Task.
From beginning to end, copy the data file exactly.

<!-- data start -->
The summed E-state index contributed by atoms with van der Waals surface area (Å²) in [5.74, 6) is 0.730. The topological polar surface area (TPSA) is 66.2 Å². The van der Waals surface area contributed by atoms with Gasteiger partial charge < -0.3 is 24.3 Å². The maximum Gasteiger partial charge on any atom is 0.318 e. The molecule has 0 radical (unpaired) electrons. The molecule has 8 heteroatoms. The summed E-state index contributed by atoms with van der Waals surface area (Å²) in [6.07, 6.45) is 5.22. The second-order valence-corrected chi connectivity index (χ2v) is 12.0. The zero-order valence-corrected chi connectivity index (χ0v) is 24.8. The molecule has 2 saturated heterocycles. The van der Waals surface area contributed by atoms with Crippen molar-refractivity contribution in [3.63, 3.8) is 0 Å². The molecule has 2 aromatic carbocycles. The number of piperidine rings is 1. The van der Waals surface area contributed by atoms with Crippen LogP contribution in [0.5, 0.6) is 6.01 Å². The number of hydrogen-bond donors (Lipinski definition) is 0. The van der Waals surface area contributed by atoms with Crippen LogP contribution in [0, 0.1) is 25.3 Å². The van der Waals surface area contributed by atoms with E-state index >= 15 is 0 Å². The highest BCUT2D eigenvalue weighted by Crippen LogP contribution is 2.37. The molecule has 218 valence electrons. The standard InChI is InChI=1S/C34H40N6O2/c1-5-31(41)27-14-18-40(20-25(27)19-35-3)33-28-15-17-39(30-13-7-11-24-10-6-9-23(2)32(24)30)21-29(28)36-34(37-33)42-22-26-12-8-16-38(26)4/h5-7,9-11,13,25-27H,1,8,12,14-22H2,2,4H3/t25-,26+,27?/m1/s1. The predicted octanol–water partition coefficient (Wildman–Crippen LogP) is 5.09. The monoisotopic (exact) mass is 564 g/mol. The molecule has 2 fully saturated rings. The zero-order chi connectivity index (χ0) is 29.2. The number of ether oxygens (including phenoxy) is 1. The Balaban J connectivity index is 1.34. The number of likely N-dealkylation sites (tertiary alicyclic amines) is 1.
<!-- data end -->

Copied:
The summed E-state index contributed by atoms with van der Waals surface area (Å²) in [5.74, 6) is 0.730. The topological polar surface area (TPSA) is 66.2 Å². The van der Waals surface area contributed by atoms with Gasteiger partial charge < -0.3 is 24.3 Å². The maximum Gasteiger partial charge on any atom is 0.318 e. The molecule has 0 radical (unpaired) electrons. The molecule has 8 heteroatoms. The summed E-state index contributed by atoms with van der Waals surface area (Å²) in [6.07, 6.45) is 5.22. The second-order valence-corrected chi connectivity index (χ2v) is 12.0. The zero-order valence-corrected chi connectivity index (χ0v) is 24.8. The molecule has 2 saturated heterocycles. The van der Waals surface area contributed by atoms with Crippen molar-refractivity contribution in [3.63, 3.8) is 0 Å². The molecule has 2 aromatic carbocycles. The number of piperidine rings is 1. The van der Waals surface area contributed by atoms with Crippen LogP contribution in [0.5, 0.6) is 6.01 Å². The number of hydrogen-bond donors (Lipinski definition) is 0. The van der Waals surface area contributed by atoms with Crippen LogP contribution in [0, 0.1) is 25.3 Å². The van der Waals surface area contributed by atoms with E-state index >= 15 is 0 Å². The highest BCUT2D eigenvalue weighted by Crippen LogP contribution is 2.37. The molecule has 218 valence electrons. The standard InChI is InChI=1S/C34H40N6O2/c1-5-31(41)27-14-18-40(20-25(27)19-35-3)33-28-15-17-39(30-13-7-11-24-10-6-9-23(2)32(24)30)21-29(28)36-34(37-33)42-22-26-12-8-16-38(26)4/h5-7,9-11,13,25-27H,1,8,12,14-22H2,2,4H3/t25-,26+,27?/m1/s1. The predicted octanol–water partition coefficient (Wildman–Crippen LogP) is 5.09. The monoisotopic (exact) mass is 564 g/mol. The molecule has 2 fully saturated rings. The zero-order chi connectivity index (χ0) is 29.2. The number of ether oxygens (including phenoxy) is 1. The Balaban J connectivity index is 1.34. The number of likely N-dealkylation sites (tertiary alicyclic amines) is 1.